We are all running our own personal race.

You just have to do the best you can and believe that it’s good enough. You just have to start.

You just have to start. Illustration by Paul Petch.

Non-runners see a crowd passing by at a road race and think we’re all in some way competing with one another.

What’s not apparent—until you’ve been there yourself—is that we are each running our own personal race, for our own reasons, with our own unique expectations.

Sure, you may be running for your place on the winner’s rostrum. More likely, though, you’re running to raise money for a charity, to set a healthy example for your kids, or just because you enjoy it. Maybe you love being in a crowd. Maybe you hate being in a crowd and are trying to get over your anxiety. Maybe your insufferable brother in law bet you couldn’t run a 10K and you want to show him just how wrong he is. Even if we’re running side by side, chances are I’ll never know why you’re there, and you won’t know why I am. But that’s fine, because there’s no bad reason to run. This lack of ‘why’ intrigues me.

At the same time that we’re each on our own, though, we’re all together in the race together. Running is the only sport I know where pros, elites, veterans, beginners, and even (sometimes) children all play together on the same field, at (more or less) the same time. We are all equal. Free of labels and perceptions. The New York Yankees would never take the field against the local twelve and under girls’ softball team. But a twelve-year-old girl might well pin on a race number and run the same race as Meb Keflezighi. And while he’ll obviously cross the line well ahead of her, she may, in her own way, have as good or better a race. Meb has his priorities, and that young girl has hers. Who’s to say whose priorities are better or more important?

Me? I’m running because I spent most of my life thinking I couldn’t run and finally realized that I could. I discovered you don’t have to be young or long-legged or naturally gifted. You just have to do the best you can and believe that it’s good enough. You just have to start. I don’t mind being near the back of the pack, because I’m proud even to have stepped up to the starting line. You see, this is in essence why we run… to start something, and each start is like new.

I may not know why you run, but whatever your reasons, I’ll cheer you on because I get it. Because we may each be running alone, but we’re all in this ‘life race’ together.


I’m keen to hear your thoughts

  • Why do you run?
  • Do you run for charities or good causes?
Janet Gardner
For decades, I considered myself just about the least athletic person on the planet. Then at age 50, I got the crazy idea to begin running.
Janet Gardner

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About Janet Gardner

For decades, I considered myself just about the least athletic person on the planet. Then at age 50, I got the crazy idea to begin running.

  • Robyn Santa Maria

    I love this post! In particular your point about being free of labels and perceptions. For many, many years I kept telling myself that I wasn’t a runner. “I’m not built for running. I’m not very athletic. I’ve never been fast at any sport,” I would keep telling myself over and over again. A number of years ago I took up triathlon training (namely to lose weight after living in London!). I met some great people and even started to like running – wow! I could feel myself improving, but then I was devastated when a coach said to me “well, you can blame your parents for not giving you great genes for running.” Bam! What a slap in the face. Despite the fact that I was a strong swimmer and even stronger cyclist, what he said stuck in my mind. I lost motivation and definitely ruled out running; I told myself it wasn’t for me. Fastforward a few years after that and I started running again, but only to help with fitness training for a trek I was about to do. I went trail running with some friends and that is how I met my husband – yep, through a running group! He was one of the fastest in the group and I was one of the slowest, but I will always remember how encouraging he was and didn’t treat me any differently because of my running speed and ability. Fastforward a few years again and here we are, living in France (I’m Australian, he is French), training for trail running events in the Alps! I can now say that I love trail running. I’m getting stronger every day and more confident about my running (slowly getting over my fear of steep downhills) and feel as though I can now say that I’m a runner. I’m also proud to have stepped up to the line and not let that comment of years ago defeat me. So, congratulations on your running and keep enjoying the journey!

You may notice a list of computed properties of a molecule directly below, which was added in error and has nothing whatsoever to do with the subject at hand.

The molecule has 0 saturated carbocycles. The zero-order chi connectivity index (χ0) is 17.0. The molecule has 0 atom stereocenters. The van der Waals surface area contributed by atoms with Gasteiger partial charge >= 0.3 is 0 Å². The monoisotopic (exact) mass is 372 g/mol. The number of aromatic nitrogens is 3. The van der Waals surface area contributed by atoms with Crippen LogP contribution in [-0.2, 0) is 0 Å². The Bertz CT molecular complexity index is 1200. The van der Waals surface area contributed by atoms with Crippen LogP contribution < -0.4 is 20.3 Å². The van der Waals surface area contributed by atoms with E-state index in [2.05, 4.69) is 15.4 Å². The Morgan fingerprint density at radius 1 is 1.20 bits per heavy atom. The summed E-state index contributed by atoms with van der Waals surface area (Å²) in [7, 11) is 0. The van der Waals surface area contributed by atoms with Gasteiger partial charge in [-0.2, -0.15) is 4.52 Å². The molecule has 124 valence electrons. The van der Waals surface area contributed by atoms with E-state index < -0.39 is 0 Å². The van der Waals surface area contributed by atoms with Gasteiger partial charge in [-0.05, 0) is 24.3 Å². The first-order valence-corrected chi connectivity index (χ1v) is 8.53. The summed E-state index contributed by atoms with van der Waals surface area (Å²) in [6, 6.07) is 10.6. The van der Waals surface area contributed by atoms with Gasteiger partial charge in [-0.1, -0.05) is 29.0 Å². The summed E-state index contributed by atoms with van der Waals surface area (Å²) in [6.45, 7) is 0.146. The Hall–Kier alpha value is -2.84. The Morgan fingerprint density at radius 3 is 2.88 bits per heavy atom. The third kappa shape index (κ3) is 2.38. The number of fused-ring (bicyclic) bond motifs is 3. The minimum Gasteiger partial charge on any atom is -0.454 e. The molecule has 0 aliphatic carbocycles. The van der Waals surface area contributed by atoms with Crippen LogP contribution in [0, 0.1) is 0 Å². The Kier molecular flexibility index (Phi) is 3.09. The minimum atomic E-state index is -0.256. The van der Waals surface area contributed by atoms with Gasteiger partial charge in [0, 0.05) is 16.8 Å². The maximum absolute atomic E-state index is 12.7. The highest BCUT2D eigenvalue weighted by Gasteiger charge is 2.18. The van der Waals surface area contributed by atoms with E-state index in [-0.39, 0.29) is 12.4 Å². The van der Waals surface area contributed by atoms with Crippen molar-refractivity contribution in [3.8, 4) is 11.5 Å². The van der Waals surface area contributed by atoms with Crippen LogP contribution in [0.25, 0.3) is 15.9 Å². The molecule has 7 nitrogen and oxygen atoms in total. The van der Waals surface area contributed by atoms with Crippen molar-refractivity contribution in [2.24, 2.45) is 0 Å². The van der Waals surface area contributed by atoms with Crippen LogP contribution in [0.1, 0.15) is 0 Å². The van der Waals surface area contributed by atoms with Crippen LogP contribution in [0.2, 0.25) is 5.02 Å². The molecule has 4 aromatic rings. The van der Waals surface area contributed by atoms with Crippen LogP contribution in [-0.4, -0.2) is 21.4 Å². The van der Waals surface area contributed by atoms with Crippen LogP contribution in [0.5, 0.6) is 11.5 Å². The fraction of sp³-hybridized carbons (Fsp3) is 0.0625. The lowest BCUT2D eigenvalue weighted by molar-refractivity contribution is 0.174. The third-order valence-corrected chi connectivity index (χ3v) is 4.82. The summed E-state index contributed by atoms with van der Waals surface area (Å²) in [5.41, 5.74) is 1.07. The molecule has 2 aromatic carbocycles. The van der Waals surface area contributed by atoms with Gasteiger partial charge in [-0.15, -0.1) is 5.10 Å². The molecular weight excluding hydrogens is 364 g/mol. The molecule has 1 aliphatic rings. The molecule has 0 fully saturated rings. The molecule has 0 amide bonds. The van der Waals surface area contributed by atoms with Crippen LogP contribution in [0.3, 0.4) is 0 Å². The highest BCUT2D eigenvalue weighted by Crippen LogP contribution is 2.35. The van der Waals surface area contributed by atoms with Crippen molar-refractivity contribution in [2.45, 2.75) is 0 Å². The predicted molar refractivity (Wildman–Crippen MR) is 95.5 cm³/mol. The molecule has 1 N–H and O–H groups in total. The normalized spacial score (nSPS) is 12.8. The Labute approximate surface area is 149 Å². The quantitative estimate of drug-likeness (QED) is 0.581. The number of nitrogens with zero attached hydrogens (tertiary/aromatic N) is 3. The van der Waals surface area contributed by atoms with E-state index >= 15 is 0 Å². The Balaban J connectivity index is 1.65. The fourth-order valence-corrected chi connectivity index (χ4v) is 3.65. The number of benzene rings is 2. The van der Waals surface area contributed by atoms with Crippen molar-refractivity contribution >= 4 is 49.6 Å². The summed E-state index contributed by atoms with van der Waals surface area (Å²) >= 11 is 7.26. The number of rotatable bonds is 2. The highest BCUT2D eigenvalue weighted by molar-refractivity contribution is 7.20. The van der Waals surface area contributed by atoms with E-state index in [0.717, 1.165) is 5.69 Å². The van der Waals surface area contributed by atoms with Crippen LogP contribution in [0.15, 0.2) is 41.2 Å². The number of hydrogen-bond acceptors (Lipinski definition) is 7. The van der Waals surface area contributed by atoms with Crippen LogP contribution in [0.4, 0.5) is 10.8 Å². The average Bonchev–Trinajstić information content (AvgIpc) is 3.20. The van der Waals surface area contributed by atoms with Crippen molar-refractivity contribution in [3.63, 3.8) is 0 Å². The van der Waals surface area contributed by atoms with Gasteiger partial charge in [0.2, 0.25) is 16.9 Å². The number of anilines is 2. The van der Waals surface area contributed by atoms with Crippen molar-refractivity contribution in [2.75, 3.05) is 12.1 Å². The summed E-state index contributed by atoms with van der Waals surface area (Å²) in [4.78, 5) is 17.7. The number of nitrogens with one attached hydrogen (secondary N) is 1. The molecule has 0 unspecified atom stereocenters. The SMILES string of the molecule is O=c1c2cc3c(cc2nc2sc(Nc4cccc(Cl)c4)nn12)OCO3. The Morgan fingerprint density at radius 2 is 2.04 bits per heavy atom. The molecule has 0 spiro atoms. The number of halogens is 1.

• Hey Robyn, thanks for the comments! Stoked you are running again, and enjoying it. It’s amazing how many people are out off from running due to ‘media perceptions’ and brands. Nearly all runners I know don’t fit the image at all, and we have all seen people cover great distances with gaits that look so kooky! Trail is so much fun :) Mountains even better!!